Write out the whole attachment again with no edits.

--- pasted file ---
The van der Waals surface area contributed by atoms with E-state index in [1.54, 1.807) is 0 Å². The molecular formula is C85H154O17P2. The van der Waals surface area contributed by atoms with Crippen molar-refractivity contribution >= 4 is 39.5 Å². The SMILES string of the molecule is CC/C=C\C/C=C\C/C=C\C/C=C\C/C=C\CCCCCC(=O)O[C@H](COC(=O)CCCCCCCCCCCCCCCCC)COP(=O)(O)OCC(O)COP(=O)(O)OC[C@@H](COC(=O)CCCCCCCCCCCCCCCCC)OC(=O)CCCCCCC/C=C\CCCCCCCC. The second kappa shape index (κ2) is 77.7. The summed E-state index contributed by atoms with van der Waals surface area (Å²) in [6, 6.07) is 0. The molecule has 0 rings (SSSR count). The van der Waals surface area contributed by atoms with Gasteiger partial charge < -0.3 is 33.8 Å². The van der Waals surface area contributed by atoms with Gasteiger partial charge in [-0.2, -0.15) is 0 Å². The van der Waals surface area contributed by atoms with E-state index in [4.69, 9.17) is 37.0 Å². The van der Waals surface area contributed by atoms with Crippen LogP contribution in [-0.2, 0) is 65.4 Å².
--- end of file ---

The van der Waals surface area contributed by atoms with E-state index in [1.54, 1.807) is 0 Å². The molecular formula is C85H154O17P2. The van der Waals surface area contributed by atoms with Crippen molar-refractivity contribution >= 4 is 39.5 Å². The SMILES string of the molecule is CC/C=C\C/C=C\C/C=C\C/C=C\C/C=C\CCCCCC(=O)O[C@H](COC(=O)CCCCCCCCCCCCCCCCC)COP(=O)(O)OCC(O)COP(=O)(O)OC[C@@H](COC(=O)CCCCCCCCCCCCCCCCC)OC(=O)CCCCCCC/C=C\CCCCCCCC. The second kappa shape index (κ2) is 77.7. The summed E-state index contributed by atoms with van der Waals surface area (Å²) in [6, 6.07) is 0. The molecule has 0 rings (SSSR count). The van der Waals surface area contributed by atoms with Gasteiger partial charge < -0.3 is 33.8 Å². The van der Waals surface area contributed by atoms with Gasteiger partial charge in [-0.2, -0.15) is 0 Å². The van der Waals surface area contributed by atoms with E-state index in [4.69, 9.17) is 37.0 Å². The van der Waals surface area contributed by atoms with Crippen LogP contribution in [-0.2, 0) is 65.4 Å².